The tight geometry of Acolman, almost certainly in part a response to local traditions, fused in Spain itself with the Italian Renaissance to create a new image of Hispanic kingship. This happened during the rule of Philip II. Philip was the son of Charles V, who as the grandson of Ferdinand and Isabella on his mother’s side and of the Holy Roman Emperor Maximilian on his father’s ruled over central Europe and the Low Countries (modern Belgium and the Netherlands) as well as the Spanish Empire. Philip inherited Spain, its empire, and the Low Countries, to which he temporarily added England, during his childless marriage to Mary I, the daughter of England’s Henry VIII and elder sister of Queen Elizabeth I. His (p.145)
Philip, a devout Catholic with relatively unostentatious personal tastes, considering the scale of the empire over which he ruled, presided over the creation of the Royal Monastery of San Lorenzo de el Escorial (Figure 10.3). Built between 1563 and 1584 by Juan Bautista de Toledo, who had worked under Michelangelo on Saint Peter’s, and Juan de Herrera, the complex brought together an unusual array of building types: monastery, royal palace, library, college, and royal burial church. Its plan was intended in part to be a re-creation of the Temple of Solomon in Jerusalem, which Toledo and Herrera presumed had been a classical building. The fusion of sacred and secular purpose featured at the Escorial was characteristic of the sixteenth-century Spanish state, which derived much of its authority at home and abroad from expressions of piety.
According to the Italian Renaissance precepts by which it was strongly influenced, this was an austere architecture, in which the orders, for instance, are almost entirely absent. And yet the ashlar masonry of these long facades was extremely expensive. Not surprisingly, the one part of the building that features what contemporaries at the time would have recognized as “architecture”—that is, the conscious attempt to
Some idea of Philip’s relative modesty comes through in the location of his bedchamber (Figure 10.5). Early medieval emperors had often viewed the Mass from an elevated position at the opposite end of their palace churches from the altar. At the Escorial Philip could glimpse the sacrament from the relatively private position of his bed. From here he also enjoyed a privileged view out over the landscape. This demonstrates the distinctly private approach to worship characteristic of sixteenth-century piety on both sides of the Alps.
The standardization of Spanish colonial planning had no peer in any European culture since the ancient Romans. The text of the Law of the Indies emphasized that these towns were new foundations, designed to impress the region’s indigenous population:
While the new settlement is being completed, the settlers should as far as possible try to avoid communication and trade with the Indians, and should not go to their villages, nor should they amuse themselves nor disperse themselves about the country, nor should they let the Indians into the confines of the settlement until it is completed and fortified, and the houses built, so that when the Indians do see it they are amazed, and they understand that the Spaniards are settling there permanently and not temporarily, and they will fear them and will not dare offend them, and they will respect them and wish to have their friendship.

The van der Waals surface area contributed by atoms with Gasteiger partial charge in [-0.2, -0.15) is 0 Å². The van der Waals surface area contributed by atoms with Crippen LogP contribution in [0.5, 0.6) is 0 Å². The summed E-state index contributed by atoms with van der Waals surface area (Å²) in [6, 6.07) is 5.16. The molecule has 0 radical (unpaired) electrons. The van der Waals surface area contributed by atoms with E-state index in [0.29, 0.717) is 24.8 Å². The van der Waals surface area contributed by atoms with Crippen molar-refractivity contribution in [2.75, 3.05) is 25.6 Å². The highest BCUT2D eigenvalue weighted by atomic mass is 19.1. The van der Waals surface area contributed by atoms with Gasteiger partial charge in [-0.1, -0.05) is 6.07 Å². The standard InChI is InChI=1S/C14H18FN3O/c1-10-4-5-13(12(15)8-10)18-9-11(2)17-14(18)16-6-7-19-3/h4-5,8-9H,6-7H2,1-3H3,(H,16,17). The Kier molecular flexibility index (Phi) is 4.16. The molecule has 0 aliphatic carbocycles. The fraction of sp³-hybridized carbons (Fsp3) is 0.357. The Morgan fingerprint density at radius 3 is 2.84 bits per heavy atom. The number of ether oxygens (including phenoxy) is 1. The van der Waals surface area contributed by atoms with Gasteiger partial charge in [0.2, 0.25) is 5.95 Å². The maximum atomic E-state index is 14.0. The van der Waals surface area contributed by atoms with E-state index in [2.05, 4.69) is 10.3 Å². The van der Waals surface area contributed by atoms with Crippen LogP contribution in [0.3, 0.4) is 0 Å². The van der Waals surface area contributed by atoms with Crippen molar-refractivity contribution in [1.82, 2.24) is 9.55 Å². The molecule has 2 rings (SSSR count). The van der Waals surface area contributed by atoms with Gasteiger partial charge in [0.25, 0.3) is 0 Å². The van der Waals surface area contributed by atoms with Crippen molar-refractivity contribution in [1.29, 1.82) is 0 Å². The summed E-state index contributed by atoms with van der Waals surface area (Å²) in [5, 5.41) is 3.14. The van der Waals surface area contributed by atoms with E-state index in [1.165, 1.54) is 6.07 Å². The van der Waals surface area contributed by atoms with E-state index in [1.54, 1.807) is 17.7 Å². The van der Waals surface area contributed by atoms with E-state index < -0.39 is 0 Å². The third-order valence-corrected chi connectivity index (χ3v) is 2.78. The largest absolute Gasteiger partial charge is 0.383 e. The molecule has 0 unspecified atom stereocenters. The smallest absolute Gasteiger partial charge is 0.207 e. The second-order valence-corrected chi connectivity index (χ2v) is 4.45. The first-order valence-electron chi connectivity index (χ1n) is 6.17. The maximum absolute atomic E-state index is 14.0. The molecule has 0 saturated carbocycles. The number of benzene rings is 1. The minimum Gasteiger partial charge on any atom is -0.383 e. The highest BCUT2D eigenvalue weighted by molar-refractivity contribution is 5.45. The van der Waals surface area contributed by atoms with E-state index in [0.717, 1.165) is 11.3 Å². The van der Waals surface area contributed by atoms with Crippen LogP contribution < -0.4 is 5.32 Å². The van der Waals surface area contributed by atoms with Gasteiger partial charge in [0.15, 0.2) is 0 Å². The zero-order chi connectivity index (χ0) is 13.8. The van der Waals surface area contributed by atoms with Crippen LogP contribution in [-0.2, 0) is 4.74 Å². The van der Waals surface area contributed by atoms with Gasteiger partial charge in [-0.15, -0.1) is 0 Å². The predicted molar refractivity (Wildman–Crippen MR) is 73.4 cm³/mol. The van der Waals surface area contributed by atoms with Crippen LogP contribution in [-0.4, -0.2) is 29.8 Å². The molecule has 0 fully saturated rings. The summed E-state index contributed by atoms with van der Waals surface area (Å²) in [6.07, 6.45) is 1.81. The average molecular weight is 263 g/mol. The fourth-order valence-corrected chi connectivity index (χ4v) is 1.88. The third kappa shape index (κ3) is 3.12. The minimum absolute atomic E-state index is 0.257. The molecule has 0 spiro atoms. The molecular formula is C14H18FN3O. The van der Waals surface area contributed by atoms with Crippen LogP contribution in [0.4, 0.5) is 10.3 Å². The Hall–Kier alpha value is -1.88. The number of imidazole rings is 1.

(p.149) There was a huge gap, however, between theory and practice. Most towns were on the sites of previous settlements and were constructed exclusively with indigenous labor. The order prescribed by the law, which may have been inspired in part by the form of the original indigenous settlements or by idealistic schemes for a New Jerusalem, lacked any clear Spanish precedent, although it may have been influenced by late medieval bastides, or fortified towns, in the South of France. Certainly the rigorous design ideals embodied in the Law of the Indies were more rarely implemented in Spain than in its colonies. Possible indigenous precedent did not imply respect for local populations. Completion of the conversion of existing American settlements into Spanish colonial ones was typically accompanied by the expulsion of the native labor force into the countryside. Until relatively recently, in many former Spanish colonies a characteristic ethnic division placed peasants of mostly indigenous stock on the land, while town dwellers were the descendants of European settlers.
The confluence of indigenous Mesoamerican urbanism and its ideal Renaissance counterpart was exported far to the north. One of the last places developed along these lines was Sonoma, California (Figure 10.6). Sonoma was founded in 1823, not by the Spanish, who by this time had lost most of their American empire, but by Mexicans, from whom the United States was soon to seize present-day Texas, New Mexico, Arizona, Nevada, and California. Sonoma features a central plaza that is much larger than the courtyard squares one finds in county seats in the American Midwest. The church is in one corner of the plaza, and government buildings line one side.